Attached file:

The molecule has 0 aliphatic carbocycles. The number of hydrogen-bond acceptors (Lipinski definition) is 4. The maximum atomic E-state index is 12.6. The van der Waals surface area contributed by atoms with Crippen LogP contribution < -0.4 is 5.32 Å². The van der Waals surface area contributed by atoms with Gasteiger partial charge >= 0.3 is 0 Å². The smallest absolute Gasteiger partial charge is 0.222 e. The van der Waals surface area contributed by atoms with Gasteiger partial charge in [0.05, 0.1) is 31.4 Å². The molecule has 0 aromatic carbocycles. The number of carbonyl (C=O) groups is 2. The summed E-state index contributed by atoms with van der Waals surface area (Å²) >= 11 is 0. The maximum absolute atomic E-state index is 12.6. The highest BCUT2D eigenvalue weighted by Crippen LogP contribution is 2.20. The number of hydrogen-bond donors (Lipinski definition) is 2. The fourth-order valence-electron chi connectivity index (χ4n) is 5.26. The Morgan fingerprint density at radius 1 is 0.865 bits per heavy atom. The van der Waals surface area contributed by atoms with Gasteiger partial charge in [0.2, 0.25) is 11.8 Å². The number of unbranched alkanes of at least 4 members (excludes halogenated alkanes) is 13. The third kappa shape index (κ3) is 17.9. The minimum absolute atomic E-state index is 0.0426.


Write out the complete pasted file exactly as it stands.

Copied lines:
The molecule has 0 aliphatic carbocycles. The number of hydrogen-bond acceptors (Lipinski definition) is 4. The maximum atomic E-state index is 12.6. The van der Waals surface area contributed by atoms with Crippen LogP contribution < -0.4 is 5.32 Å². The van der Waals surface area contributed by atoms with Gasteiger partial charge >= 0.3 is 0 Å². The smallest absolute Gasteiger partial charge is 0.222 e. The van der Waals surface area contributed by atoms with Gasteiger partial charge in [0.05, 0.1) is 31.4 Å². The molecule has 0 aromatic carbocycles. The number of carbonyl (C=O) groups is 2. The summed E-state index contributed by atoms with van der Waals surface area (Å²) >= 11 is 0. The maximum absolute atomic E-state index is 12.6. The highest BCUT2D eigenvalue weighted by Crippen LogP contribution is 2.20. The number of hydrogen-bond donors (Lipinski definition) is 2. The fourth-order valence-electron chi connectivity index (χ4n) is 5.26. The Morgan fingerprint density at radius 1 is 0.865 bits per heavy atom. The van der Waals surface area contributed by atoms with Gasteiger partial charge in [0.2, 0.25) is 11.8 Å². The number of unbranched alkanes of at least 4 members (excludes halogenated alkanes) is 13. The third kappa shape index (κ3) is 17.9. The minimum absolute atomic E-state index is 0.0426.